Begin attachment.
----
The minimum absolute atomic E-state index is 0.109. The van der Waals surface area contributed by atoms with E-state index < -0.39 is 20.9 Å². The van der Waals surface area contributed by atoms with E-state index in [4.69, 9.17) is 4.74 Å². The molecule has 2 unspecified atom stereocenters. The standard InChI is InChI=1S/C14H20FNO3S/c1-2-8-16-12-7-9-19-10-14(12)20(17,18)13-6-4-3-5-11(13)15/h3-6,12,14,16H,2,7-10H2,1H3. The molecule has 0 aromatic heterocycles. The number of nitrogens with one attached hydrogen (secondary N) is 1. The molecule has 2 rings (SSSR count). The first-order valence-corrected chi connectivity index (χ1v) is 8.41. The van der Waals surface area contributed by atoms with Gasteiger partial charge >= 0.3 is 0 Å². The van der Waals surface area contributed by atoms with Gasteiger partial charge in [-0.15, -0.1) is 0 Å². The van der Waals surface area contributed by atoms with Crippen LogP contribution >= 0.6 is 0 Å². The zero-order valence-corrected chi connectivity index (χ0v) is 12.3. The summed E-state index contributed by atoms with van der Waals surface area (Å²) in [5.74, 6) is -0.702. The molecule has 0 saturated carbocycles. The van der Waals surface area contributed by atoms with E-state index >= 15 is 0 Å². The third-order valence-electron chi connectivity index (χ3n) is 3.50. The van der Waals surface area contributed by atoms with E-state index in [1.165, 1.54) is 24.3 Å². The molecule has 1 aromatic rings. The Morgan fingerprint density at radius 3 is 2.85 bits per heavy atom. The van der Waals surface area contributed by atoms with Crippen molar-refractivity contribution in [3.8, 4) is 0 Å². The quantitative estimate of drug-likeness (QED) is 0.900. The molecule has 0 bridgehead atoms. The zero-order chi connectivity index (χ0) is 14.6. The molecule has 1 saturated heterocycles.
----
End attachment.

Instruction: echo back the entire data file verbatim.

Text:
The minimum absolute atomic E-state index is 0.109. The van der Waals surface area contributed by atoms with E-state index < -0.39 is 20.9 Å². The van der Waals surface area contributed by atoms with E-state index in [4.69, 9.17) is 4.74 Å². The molecule has 2 unspecified atom stereocenters. The standard InChI is InChI=1S/C14H20FNO3S/c1-2-8-16-12-7-9-19-10-14(12)20(17,18)13-6-4-3-5-11(13)15/h3-6,12,14,16H,2,7-10H2,1H3. The molecule has 0 aromatic heterocycles. The number of nitrogens with one attached hydrogen (secondary N) is 1. The molecule has 2 rings (SSSR count). The first-order valence-corrected chi connectivity index (χ1v) is 8.41. The van der Waals surface area contributed by atoms with Gasteiger partial charge >= 0.3 is 0 Å². The van der Waals surface area contributed by atoms with Gasteiger partial charge in [-0.15, -0.1) is 0 Å². The van der Waals surface area contributed by atoms with Crippen LogP contribution >= 0.6 is 0 Å². The zero-order valence-corrected chi connectivity index (χ0v) is 12.3. The summed E-state index contributed by atoms with van der Waals surface area (Å²) in [5.74, 6) is -0.702. The molecule has 0 saturated carbocycles. The van der Waals surface area contributed by atoms with E-state index >= 15 is 0 Å². The third-order valence-electron chi connectivity index (χ3n) is 3.50. The van der Waals surface area contributed by atoms with E-state index in [1.165, 1.54) is 24.3 Å². The molecule has 1 aromatic rings. The Morgan fingerprint density at radius 3 is 2.85 bits per heavy atom. The van der Waals surface area contributed by atoms with Crippen molar-refractivity contribution in [3.8, 4) is 0 Å². The quantitative estimate of drug-likeness (QED) is 0.900. The molecule has 0 bridgehead atoms. The zero-order chi connectivity index (χ0) is 14.6. The molecule has 1 saturated heterocycles.